In a college dorm, in a prison, in a marriage
Subscribe and Save up to 45%
People are scared of people like me, except bill collectors. They weren’t afraid even when I told them they should have been. Perhaps they didn’t believe me, or they couldn’t imagine a woman could be a threat, or maybe they are simply the hardiest among us. Perhaps only they and cockroaches will survive a nuclear explosion.
To be honest, people have a right to be afraid, though I didn’t actually kill anyone. I just thought about it — a lot. Pretty much all the time, except when I slept, which wasn’t very often. A one-woman Armageddon. I called on the angels to start the killing, the murders I couldn’t bring myself to commit. My undoing was when I refused to pay a hotel bill because I believed I was the daughter of God. That got me cuffed and thrown to the floor and tied down naked on a gurney for hours. The authorities released me to my mother, who I thought should have been killed.
The people I knew back then won’t talk to me anymore. They don’t return my phone calls, are too busy to e-mail. From what I gather, I was the hot topic for a while: my downfall, my institutionalization, the eccentricities I had shown. But for the longest time I couldn’t figure out where everyone had gone, or why I couldn’t get a boyfriend. Those old friends stay away still, even though I appear “better.” They can’t pretend it didn’t happen.
I am getting better, slowly. I take hefty doses of antianxiety, antidepressant, and antipsychotic medications: my cocktail for wellness. Apparently, my neurotransmitters have run amok; that’s all. I should just take a pill, chill. We’re all just chemical processes.
When I was committed, the psychiatrists wouldn’t explain what was wrong with me. A “thinking disorder” is all they said. I think they should have been a little less cagey. I could have used some advice. Because they wouldn’t talk about what I thought I had experienced, I was left to sort through the events alone. My sister took over my bank account.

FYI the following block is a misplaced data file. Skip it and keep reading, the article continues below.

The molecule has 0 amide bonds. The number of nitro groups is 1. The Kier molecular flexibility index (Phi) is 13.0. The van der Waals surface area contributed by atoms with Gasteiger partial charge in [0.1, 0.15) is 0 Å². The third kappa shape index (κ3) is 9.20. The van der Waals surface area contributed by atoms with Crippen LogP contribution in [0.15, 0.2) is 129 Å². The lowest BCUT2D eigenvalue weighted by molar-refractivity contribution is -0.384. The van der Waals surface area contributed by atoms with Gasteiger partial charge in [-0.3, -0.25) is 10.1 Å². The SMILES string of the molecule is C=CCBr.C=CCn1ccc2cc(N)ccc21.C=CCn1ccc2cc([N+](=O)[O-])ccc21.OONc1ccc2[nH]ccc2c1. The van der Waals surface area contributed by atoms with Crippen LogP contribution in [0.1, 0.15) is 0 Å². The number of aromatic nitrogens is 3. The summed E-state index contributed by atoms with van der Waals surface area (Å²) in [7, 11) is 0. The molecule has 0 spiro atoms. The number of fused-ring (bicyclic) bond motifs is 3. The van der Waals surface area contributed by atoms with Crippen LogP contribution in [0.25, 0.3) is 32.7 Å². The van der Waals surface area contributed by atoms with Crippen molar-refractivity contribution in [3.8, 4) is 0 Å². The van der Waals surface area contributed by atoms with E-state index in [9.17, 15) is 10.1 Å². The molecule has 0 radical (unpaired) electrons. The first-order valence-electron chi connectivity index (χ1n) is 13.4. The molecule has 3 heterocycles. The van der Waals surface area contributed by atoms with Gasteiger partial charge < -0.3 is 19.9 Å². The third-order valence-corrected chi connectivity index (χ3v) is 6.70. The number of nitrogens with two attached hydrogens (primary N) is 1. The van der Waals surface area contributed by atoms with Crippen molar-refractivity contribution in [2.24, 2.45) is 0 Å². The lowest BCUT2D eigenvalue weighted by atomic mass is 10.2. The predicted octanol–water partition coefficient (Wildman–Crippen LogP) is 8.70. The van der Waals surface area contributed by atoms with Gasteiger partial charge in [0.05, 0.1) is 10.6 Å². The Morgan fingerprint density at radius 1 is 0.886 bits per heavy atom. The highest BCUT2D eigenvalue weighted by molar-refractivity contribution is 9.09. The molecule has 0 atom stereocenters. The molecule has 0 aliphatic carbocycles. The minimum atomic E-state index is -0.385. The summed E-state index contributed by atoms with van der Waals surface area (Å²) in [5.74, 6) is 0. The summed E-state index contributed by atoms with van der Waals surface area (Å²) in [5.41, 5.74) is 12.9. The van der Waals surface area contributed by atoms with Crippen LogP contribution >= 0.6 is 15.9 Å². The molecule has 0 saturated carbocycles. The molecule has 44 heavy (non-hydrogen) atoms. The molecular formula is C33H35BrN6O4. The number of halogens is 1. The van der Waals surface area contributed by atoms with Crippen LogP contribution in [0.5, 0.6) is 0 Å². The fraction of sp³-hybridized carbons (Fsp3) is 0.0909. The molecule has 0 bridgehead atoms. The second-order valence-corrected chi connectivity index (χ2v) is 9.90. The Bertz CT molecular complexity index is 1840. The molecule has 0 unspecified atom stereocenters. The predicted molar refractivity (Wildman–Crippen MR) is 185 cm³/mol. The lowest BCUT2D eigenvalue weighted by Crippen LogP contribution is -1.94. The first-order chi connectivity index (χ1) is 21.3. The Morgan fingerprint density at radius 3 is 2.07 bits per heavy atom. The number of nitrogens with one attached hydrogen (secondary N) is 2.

When I told my mother someone had broken into my apartment, scattered cat feces everywhere, ripped my pillow, and turned on all the lights and faucets, she didn’t believe me. She thinks I imagined it because I am psychotic. That’s what she told the policeman when they went outside to “talk.” She doesn’t understand why that scares me.
It makes me paranoid to imagine what my mother and sister, who’s now a psychologist, say to one another. I know they call each other to confer on my case. They also call my doctor, my new friends, even my credit-card company. Anything I say or do that might be considered abnormal gets them dialing. It is abnormal to them that I believe in God, go to church, think the world is ending, don’t wear makeup, don’t marry, don’t make a lot of money, don’t sit up straight, don’t wash my windows. I have to be careful what I tell them; they could lock me up. I do my best to appear normal. If you came to my house, you would not find any evidence of craziness, except on my grocery list: “Eggs, milk, trash bags, vitamins, take the mask off the great deceiver.”
Never mind that my mother and sister are both on some of the same medications that I am. They are anxious and depressed, like me. Unlike me, they don’t have God to lean on. Instead they have television to watch, scrubbing to do, emptiness to fill. In our game of chess, I have moved away from them, off the board.
To see how this game started, I have to go back to when I was four. It rained on the other side of the street one day, the line between wet and dry right up the middle of the road. It was a warm summer day, and the raindrops sizzled. I walked down the street to the baseball diamond. No one was around. My guardian angel said to me simply, “God made the world.” I looked at the trees and sky and felt amazement.
When I was five, after I had been tucked in at night, I would talk to my “voice friend.” We talked about my day, but he wouldn’t tell me about his. I asked him what school he went to and what games he liked to play, but he would never say. One day he told me to come in the side door of his house without knocking. He lived catty-corner to me, apparently. I did as he asked. He was there when I entered, and we stood and looked at each other. Words were unnecessary. Then I left.